Let's take a brief respite from Penn State-related news to check in on the second-most miserable topic in today's sports coverage: the NBA lockout! If you've been following even from afar lately, you probably know that Bobcats owner Michael Jordan ruffled some feathers last week when he emerged as an outspoken leader of the owners taking a hardline approach to the deal. He, along with the others, do not want to agree to a deal that gives players more than 50 percent of the league's revenue.
This was, if you were keeping track—and plenty were—directly at odds with how Jordan the player felt about the 1998-99 lockout, when he told Abe Pollin, then owner of the Wizards, "If you can't make it work economically, you should sell the team."
Understandably, the league's current players have taken notice of Jordan's reversed views. Last week Wizards guard Nick Young announced that he'd boycott the Jordan brand, and today, after announcing that the Players Association still isn't ready to accept the owners' deal, Billy Hunter and Derek Fisher got in their own shots while fielding a question about the His Airness's remarks.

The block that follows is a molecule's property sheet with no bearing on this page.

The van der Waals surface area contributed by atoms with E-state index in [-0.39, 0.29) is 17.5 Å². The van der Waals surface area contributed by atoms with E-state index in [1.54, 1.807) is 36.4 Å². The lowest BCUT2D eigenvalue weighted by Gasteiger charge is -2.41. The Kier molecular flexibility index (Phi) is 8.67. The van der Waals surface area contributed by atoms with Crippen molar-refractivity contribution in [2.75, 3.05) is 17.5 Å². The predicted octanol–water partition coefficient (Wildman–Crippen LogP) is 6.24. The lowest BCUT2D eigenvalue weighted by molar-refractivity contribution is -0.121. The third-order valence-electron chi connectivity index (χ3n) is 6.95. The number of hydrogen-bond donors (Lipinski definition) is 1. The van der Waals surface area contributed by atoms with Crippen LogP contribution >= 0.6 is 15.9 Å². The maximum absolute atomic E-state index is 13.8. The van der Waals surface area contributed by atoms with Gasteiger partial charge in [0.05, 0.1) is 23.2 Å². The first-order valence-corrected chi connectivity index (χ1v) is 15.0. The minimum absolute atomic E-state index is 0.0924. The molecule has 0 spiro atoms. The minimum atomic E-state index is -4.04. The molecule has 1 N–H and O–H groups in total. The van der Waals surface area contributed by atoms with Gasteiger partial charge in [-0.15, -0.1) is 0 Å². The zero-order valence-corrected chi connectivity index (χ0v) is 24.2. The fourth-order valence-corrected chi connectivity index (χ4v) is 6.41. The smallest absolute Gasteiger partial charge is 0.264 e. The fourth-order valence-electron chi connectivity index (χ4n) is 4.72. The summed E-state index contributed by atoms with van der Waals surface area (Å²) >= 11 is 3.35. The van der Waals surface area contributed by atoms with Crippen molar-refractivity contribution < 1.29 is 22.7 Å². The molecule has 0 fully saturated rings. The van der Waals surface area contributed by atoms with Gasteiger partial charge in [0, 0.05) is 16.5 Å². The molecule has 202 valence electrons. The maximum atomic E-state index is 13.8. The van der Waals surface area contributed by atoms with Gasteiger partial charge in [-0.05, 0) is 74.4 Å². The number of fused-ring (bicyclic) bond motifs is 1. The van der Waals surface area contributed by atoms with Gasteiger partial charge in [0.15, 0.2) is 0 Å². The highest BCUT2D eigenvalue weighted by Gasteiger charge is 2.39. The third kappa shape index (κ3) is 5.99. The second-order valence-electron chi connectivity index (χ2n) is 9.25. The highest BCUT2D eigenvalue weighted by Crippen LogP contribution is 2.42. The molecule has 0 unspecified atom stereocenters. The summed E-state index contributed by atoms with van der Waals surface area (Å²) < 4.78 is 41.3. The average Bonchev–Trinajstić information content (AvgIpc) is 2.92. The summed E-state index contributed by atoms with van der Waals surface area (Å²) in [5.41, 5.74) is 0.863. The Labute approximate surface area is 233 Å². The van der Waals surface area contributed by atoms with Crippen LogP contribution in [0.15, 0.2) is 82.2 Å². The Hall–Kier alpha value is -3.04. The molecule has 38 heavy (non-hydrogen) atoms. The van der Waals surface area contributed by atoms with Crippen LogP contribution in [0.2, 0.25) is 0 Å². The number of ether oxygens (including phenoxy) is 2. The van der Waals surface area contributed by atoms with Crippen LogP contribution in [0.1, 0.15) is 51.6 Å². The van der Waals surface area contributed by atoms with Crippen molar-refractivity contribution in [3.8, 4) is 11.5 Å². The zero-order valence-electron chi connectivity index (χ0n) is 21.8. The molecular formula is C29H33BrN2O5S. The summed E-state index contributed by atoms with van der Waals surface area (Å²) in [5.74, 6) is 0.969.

I would give him the advice that he gave to Abe Pollin. OK? That's the advice I would give to him. He should take his own advice.
And Fisher, as you can see in the clip above, does an expert job of saying some things without really saying anything:
I don't have anything to say to Michael at this point. He's an owner, I'm a player; we don't see eye-to-eye. It's quite interesting. It's interesting to focus on Michael; I think there are several former players that quickly change their tune once they're done playing. And when you think of the amount of income that some of the players we're talking about were able to earn as NBA players under Billy Hunter as Executive Director—to now be on that other side and somehow say that, you know, we're being selfish or irresponsible, or we're somehow doing the wrong thing here—I just find it interesting. I won't put any other label on it, but I just find it extremely interesting.
Of course, the strange overlap between the players and hardline owners like Jordan, as Henry Abbott pointed out earlier today, is that neither side wanted today's deal. The 50-50 deal David Stern considers to be ideal, they say, is too generous. An unnamed source told Chris Broussard that "at least 15 owners" were "praying that the players say no, because then they'll get the deal they want." Stern himself has warned that the league's proposal will be much worse if this round of negotiations falls through.
The union, however, does have an unexpected ally in Bill Clinton. According to reporters in attendance for the press conference, the former president strolled through the lobby after the press conference had broken up, gave Fisher a hug, and told him, "Now you know how I felt all those years."
He also offered Fisher a copy of his new book, Back To Work.